note = "{\textcopyright} 2019 The Authors. Integrated Environmental Assessment and Management published by Wiley Periodicals, Inc. on behalf of Society of Environmental Toxicology & Chemistry (SETAC).",
year = "2019",
month = sep,
day = "13",
doi = "10.1002/ieam.4180",
language = "English",
journal = "Integrated Environmental Assessment and Management",
issn = "1551-3777",
publisher = "SETAC Press",

}

RIS (suitable for import to EndNote) - Download

TY - JOUR

T1 - Towards Sustainable Environmental Quality

T2 - Priority Research Questions for the Australasian Region of Oceania

AU - Gaw, Sally

AU - Harford, Andrew

AU - Pettigrove, Vincent

AU - Sevicke-Jones, Graham

AU - Manning, Therese

AU - Ataria, James

AU - Cresswell, Tom

AU - Dafforn, Katherine A

AU - Leusch, Frederic Dl

AU - Moggridge, Bradley

AU - Chapman, John

AU - Coates, Gary

AU - Colville, Anne

AU - Death, Claire

AU - Hageman, Kimberly

AU - Hassell, Kathryn

AU - Hoak, Molly

AU - Gadd, Jennifer

AU - Jolley, Dianne F

AU - Kotzakoulakis, Konstantinos

AU - Lim, Richard

AU - McRae, Nicole

AU - Metzeling, Leon

AU - Mooney, Thomas

AU - Myers, Jackie

AU - Pearson, Andrew

AU - Saaristo, Minna

AU - Sharley, Dave

AU - Stuthe, Julia

AU - Sutherland, Oliver

AU - Thomas, Oliver

AU - Tremblay, Louis

AU - Wood, Waitangi

AU - Boxall, Alistair Ba

AU - Rudd, Murray A

AU - Brooks, Bryan W

N1 - © 2019 The Authors. Integrated Environmental Assessment and Management published by Wiley Periodicals, Inc. on behalf of Society of Environmental Toxicology & Chemistry (SETAC).

PY - 2019/9/13

Y1 - 2019/9/13

N2 - Environmental challenges persist across the world, including the Australasian region of Oceania, where biodiversity hotspots and unique ecosystems such as the Great Barrier Reef are common. These systems are routinely affected by multiple stressors from anthropogenic activities, and increasingly influenced by global megatrends (e.g., the food-energy-water nexus, demographic transitions to cities) and climate change. Here we report priority research questions from the Global Horizon Scanning Project, which aimed to identify, prioritize, and advance environmental quality research needs from an Australasian perspective, within a global context. We employed a transparent and inclusive process of soliciting key questions from Australasian members of the Society of Environmental Toxicology and Chemistry. Following submission of 78 questions, 20 priority research questions were identified during an expert workshop in Nelson, New Zealand. These research questions covered a range of issues of global relevance, including research needed to more closely integrate ecotoxicology and ecology for the protection of ecosystems, increase flexibility for prioritizing chemical substances currently in commerce, understand the impacts of complex mixtures and multiple stressors, and define environmental quality and ecosystem integrity of temporary waters. Some questions have specific relevance to Australasia, particularly the uncertainties associated with using toxicity data from exotic species to protect unique indigenous species. Several related priority questions deal with the theme of how widely international ecotoxicological data and databases can be applied to regional ecosystems. Other timely questions, which focus on improving predictive chemistry and toxicology tools and techniques, will be important to answer several of the priority questions identified here. Another important question raised was how to protect local cultural and social values and maintain indigenous engagement during problem formulation and identification of ecosystem protection goals. Addressing these questions will be challenging, but doing so promises to advance environmental sustainability in Oceania and globally.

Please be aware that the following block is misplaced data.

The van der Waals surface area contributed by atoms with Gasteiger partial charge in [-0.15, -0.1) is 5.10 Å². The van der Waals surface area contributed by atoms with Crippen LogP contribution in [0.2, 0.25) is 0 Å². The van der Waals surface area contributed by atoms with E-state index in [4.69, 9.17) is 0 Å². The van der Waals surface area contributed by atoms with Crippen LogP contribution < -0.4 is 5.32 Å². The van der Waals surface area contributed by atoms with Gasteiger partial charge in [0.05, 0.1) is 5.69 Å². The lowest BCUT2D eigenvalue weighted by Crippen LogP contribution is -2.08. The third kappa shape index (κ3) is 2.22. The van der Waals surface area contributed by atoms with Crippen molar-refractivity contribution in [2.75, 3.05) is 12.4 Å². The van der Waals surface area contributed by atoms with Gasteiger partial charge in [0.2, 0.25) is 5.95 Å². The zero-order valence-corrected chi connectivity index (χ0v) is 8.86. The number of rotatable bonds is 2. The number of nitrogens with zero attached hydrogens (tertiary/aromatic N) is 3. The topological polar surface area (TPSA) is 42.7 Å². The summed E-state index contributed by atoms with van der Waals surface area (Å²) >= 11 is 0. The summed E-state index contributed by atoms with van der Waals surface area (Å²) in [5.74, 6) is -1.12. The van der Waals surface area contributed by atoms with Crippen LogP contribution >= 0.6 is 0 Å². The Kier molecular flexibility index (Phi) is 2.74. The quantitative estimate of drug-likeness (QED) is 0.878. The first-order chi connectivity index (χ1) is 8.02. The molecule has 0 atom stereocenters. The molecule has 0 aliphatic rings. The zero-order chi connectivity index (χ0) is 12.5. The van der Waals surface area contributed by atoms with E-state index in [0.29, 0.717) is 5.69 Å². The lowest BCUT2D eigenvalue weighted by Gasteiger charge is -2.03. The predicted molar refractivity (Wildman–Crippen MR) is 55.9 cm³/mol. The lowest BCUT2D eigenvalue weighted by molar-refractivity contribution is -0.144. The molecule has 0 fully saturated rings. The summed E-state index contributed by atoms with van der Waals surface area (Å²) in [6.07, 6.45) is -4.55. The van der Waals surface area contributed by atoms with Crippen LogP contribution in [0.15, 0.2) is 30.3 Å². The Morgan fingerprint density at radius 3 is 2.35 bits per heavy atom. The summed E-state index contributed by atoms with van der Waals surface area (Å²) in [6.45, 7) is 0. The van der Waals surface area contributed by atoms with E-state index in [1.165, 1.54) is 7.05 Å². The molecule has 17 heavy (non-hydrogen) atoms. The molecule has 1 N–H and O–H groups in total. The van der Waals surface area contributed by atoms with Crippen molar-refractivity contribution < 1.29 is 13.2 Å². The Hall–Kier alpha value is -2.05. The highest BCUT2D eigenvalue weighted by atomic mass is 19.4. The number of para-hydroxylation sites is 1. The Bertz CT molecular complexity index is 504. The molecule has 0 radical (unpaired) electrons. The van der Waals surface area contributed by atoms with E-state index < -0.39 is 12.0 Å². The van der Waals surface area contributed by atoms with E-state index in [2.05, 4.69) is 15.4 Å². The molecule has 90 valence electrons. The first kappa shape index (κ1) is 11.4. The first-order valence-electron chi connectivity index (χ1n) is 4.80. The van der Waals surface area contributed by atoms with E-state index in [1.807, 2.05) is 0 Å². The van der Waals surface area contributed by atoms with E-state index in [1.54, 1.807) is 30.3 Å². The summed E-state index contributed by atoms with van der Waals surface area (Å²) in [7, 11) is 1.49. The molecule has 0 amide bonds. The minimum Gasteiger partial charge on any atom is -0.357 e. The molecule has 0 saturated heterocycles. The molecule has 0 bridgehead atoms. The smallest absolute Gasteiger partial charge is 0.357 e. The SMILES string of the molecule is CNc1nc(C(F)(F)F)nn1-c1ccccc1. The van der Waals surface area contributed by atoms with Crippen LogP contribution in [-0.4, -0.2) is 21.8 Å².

AB - Environmental challenges persist across the world, including the Australasian region of Oceania, where biodiversity hotspots and unique ecosystems such as the Great Barrier Reef are common. These systems are routinely affected by multiple stressors from anthropogenic activities, and increasingly influenced by global megatrends (e.g., the food-energy-water nexus, demographic transitions to cities) and climate change. Here we report priority research questions from the Global Horizon Scanning Project, which aimed to identify, prioritize, and advance environmental quality research needs from an Australasian perspective, within a global context. We employed a transparent and inclusive process of soliciting key questions from Australasian members of the Society of Environmental Toxicology and Chemistry. Following submission of 78 questions, 20 priority research questions were identified during an expert workshop in Nelson, New Zealand. These research questions covered a range of issues of global relevance, including research needed to more closely integrate ecotoxicology and ecology for the protection of ecosystems, increase flexibility for prioritizing chemical substances currently in commerce, understand the impacts of complex mixtures and multiple stressors, and define environmental quality and ecosystem integrity of temporary waters. Some questions have specific relevance to Australasia, particularly the uncertainties associated with using toxicity data from exotic species to protect unique indigenous species. Several related priority questions deal with the theme of how widely international ecotoxicological data and databases can be applied to regional ecosystems. Other timely questions, which focus on improving predictive chemistry and toxicology tools and techniques, will be important to answer several of the priority questions identified here. Another important question raised was how to protect local cultural and social values and maintain indigenous engagement during problem formulation and identification of ecosystem protection goals. Addressing these questions will be challenging, but doing so promises to advance environmental sustainability in Oceania and globally.

U2 - 10.1002/ieam.4180

DO - 10.1002/ieam.4180

M3 - Article

C2 - 31273905

JO - Integrated Environmental Assessment and Management

JF - Integrated Environmental Assessment and Management

SN - 1551-3777

ER -